Union Health Minister Mansukh Mandaviya on Friday said that India sent medicines to 150 countries during covid crisis without increasing the price and compromising on the quality of the medicines.
Minister was speaking at the inauguration of the International Symposium on Health Technology Assessment in Delhi on Friday.
“During the Covid crisis, India sent medicines to 150 countries without increasing price and compromising on the quality,” Union Health Minister said.
India offered support to more than 150 affected countries in the form of vaccines, medical equipment and medicines during the pandemic, Deputy Chairman of Rajya Sabha Harivansh said in a Keynote address at the 26th Conference of Speakers and Presiding Officers of the Commonwealth (CSPOC) in Canberra, Australia in January.
The Deputy Chairman had said that India facilitated the evacuation of stranded foreign nationals from different parts of India to around 123 countries.
Mr Mandaviya said that India fulfils 65% of the world’s vaccine requirement.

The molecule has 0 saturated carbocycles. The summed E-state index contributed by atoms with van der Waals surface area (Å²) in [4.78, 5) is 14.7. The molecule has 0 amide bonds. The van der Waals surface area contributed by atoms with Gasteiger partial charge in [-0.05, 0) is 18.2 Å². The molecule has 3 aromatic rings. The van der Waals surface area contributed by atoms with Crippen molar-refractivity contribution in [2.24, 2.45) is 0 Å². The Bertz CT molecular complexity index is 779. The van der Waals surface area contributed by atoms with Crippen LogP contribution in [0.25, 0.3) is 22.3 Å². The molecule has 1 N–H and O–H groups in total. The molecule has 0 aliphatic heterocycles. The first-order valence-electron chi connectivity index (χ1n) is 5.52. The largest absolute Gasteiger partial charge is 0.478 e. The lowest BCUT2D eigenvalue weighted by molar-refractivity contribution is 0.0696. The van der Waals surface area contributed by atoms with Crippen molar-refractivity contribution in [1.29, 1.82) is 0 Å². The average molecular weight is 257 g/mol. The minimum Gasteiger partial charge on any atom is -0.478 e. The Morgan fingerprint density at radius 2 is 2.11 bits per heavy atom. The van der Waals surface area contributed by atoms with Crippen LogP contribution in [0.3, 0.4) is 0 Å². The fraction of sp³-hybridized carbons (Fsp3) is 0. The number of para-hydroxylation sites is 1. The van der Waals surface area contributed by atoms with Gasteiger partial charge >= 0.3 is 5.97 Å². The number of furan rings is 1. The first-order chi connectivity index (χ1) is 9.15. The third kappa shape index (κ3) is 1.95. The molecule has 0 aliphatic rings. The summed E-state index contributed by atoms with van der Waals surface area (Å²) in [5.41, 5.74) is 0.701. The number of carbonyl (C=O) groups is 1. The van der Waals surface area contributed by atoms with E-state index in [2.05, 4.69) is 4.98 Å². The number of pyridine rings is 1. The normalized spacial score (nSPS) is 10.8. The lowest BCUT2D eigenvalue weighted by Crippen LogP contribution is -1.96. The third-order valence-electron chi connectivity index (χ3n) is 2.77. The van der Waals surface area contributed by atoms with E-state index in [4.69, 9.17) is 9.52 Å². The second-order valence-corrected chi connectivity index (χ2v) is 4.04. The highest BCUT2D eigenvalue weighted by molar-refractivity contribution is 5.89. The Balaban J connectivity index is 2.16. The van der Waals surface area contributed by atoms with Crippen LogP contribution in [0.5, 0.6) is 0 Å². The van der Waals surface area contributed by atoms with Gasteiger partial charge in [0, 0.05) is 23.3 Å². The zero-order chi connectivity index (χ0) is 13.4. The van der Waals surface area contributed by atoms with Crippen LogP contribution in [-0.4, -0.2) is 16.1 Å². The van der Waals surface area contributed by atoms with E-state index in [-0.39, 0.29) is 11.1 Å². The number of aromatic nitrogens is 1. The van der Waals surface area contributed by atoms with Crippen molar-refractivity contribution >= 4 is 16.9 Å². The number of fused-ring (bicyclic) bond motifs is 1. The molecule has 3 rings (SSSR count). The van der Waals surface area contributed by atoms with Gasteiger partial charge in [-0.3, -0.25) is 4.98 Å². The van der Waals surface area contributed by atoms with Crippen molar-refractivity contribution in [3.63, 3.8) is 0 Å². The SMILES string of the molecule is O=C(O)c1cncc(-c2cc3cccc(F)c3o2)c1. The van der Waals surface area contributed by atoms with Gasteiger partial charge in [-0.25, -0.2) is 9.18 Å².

“Today, if there is any country in the world which is providing affordable medicines, then it’s India,” he informed.
Mr Harivansh further added that India took an exclusive initiative “Vaccine Maitri” to supply COVID-19 Made-in-India vaccines to various countries across the world.
Under this initiative, as of the first week of December 2022, India has supplied more than 282 million vaccine doses of COVID-19 to 101 countries and two UN entities.
“Since the outbreak of the COVID pandemic in India, we followed a ‘whole of Government’ and ‘whole of society approach’. We took several measures for containing the spread of the virus, addressing major gaps in the availability of life-saving healthcare facilities, shoring up livelihoods and restoring normalcy in the areas such as education and employment,” he had added.
On the steps taken by the Indian government during the COVID-19 pandemic, he had said, “As regards enacting relevant legislations, the Epidemic Diseases Act, 1897 was amended by Parliament to provide for adequate safety and protection of healthcare personnel handling patients and the epidemic. The Essential Commodities Act, of 1955 was amended to ensure that there are no shortages of foodgrains and also to keep the commodity prices under check during a pandemic. These changes helped to ensure food security to vulnerable sections of the country through the Public Distribution System.”
(Except for the headline, this story has not been edited by NDTV staff and is published from a syndicated feed.)
Featured Video Of The Day
Ex-AIIMS Chief Randeep Guleria Explains How H3N2 Is Different From Regular Flu